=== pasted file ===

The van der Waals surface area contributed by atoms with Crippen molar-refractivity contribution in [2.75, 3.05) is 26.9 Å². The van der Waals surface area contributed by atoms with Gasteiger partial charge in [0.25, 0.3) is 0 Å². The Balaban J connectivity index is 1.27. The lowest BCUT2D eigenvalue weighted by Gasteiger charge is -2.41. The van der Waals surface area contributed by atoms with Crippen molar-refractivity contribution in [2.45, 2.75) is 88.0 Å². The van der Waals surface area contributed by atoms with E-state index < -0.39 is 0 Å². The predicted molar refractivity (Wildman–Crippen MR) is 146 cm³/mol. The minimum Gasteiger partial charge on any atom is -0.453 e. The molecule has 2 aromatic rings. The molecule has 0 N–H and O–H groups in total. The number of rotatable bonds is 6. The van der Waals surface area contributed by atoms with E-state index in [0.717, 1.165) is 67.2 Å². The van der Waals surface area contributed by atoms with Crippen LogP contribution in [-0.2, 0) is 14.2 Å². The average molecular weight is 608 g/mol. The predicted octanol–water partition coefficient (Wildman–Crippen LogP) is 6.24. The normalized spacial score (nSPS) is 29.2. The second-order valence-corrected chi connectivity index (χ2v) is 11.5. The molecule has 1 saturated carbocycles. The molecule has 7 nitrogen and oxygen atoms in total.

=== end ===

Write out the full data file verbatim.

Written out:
The van der Waals surface area contributed by atoms with Crippen molar-refractivity contribution in [2.75, 3.05) is 26.9 Å². The van der Waals surface area contributed by atoms with Gasteiger partial charge in [0.25, 0.3) is 0 Å². The Balaban J connectivity index is 1.27. The lowest BCUT2D eigenvalue weighted by Gasteiger charge is -2.41. The van der Waals surface area contributed by atoms with Crippen molar-refractivity contribution in [2.45, 2.75) is 88.0 Å². The van der Waals surface area contributed by atoms with E-state index < -0.39 is 0 Å². The predicted molar refractivity (Wildman–Crippen MR) is 146 cm³/mol. The minimum Gasteiger partial charge on any atom is -0.453 e. The molecule has 2 aromatic rings. The molecule has 0 N–H and O–H groups in total. The number of rotatable bonds is 6. The van der Waals surface area contributed by atoms with E-state index in [0.717, 1.165) is 67.2 Å². The van der Waals surface area contributed by atoms with Crippen LogP contribution in [-0.2, 0) is 14.2 Å². The average molecular weight is 608 g/mol. The predicted octanol–water partition coefficient (Wildman–Crippen LogP) is 6.24. The normalized spacial score (nSPS) is 29.2. The second-order valence-corrected chi connectivity index (χ2v) is 11.5. The molecule has 1 saturated carbocycles. The molecule has 7 nitrogen and oxygen atoms in total.